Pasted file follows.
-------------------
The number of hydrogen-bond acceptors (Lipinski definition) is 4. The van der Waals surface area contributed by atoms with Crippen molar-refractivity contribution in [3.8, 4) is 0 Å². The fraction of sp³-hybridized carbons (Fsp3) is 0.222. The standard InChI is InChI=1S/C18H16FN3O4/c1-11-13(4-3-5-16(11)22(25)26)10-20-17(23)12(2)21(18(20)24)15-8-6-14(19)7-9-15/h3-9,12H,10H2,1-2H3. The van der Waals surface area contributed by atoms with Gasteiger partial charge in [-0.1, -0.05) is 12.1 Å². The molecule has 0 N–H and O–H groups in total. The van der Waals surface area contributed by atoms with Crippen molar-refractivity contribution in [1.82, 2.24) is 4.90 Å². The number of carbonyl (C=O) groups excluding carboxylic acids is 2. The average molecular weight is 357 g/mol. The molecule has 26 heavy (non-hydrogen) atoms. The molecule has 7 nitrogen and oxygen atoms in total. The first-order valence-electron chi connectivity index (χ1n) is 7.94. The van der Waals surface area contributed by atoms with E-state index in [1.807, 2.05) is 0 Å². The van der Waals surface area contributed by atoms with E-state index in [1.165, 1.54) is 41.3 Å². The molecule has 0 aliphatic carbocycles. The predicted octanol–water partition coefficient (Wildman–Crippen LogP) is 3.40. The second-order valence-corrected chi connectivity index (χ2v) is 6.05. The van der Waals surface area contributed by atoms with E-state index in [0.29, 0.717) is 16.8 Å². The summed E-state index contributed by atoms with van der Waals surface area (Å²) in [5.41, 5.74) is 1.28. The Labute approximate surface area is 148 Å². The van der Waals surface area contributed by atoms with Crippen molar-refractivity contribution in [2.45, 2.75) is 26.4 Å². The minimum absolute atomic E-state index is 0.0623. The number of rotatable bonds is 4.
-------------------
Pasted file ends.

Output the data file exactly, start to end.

The number of hydrogen-bond acceptors (Lipinski definition) is 4. The van der Waals surface area contributed by atoms with Crippen molar-refractivity contribution in [3.8, 4) is 0 Å². The fraction of sp³-hybridized carbons (Fsp3) is 0.222. The standard InChI is InChI=1S/C18H16FN3O4/c1-11-13(4-3-5-16(11)22(25)26)10-20-17(23)12(2)21(18(20)24)15-8-6-14(19)7-9-15/h3-9,12H,10H2,1-2H3. The van der Waals surface area contributed by atoms with Gasteiger partial charge in [-0.1, -0.05) is 12.1 Å². The molecule has 0 N–H and O–H groups in total. The van der Waals surface area contributed by atoms with Crippen molar-refractivity contribution in [1.82, 2.24) is 4.90 Å². The number of carbonyl (C=O) groups excluding carboxylic acids is 2. The average molecular weight is 357 g/mol. The molecule has 26 heavy (non-hydrogen) atoms. The molecule has 7 nitrogen and oxygen atoms in total. The first-order valence-electron chi connectivity index (χ1n) is 7.94. The van der Waals surface area contributed by atoms with E-state index in [1.807, 2.05) is 0 Å². The van der Waals surface area contributed by atoms with E-state index in [1.165, 1.54) is 41.3 Å². The molecule has 0 aliphatic carbocycles. The predicted octanol–water partition coefficient (Wildman–Crippen LogP) is 3.40. The second-order valence-corrected chi connectivity index (χ2v) is 6.05. The van der Waals surface area contributed by atoms with E-state index in [0.29, 0.717) is 16.8 Å². The summed E-state index contributed by atoms with van der Waals surface area (Å²) in [5.41, 5.74) is 1.28. The Labute approximate surface area is 148 Å². The van der Waals surface area contributed by atoms with Crippen molar-refractivity contribution in [2.45, 2.75) is 26.4 Å². The minimum absolute atomic E-state index is 0.0623. The number of rotatable bonds is 4.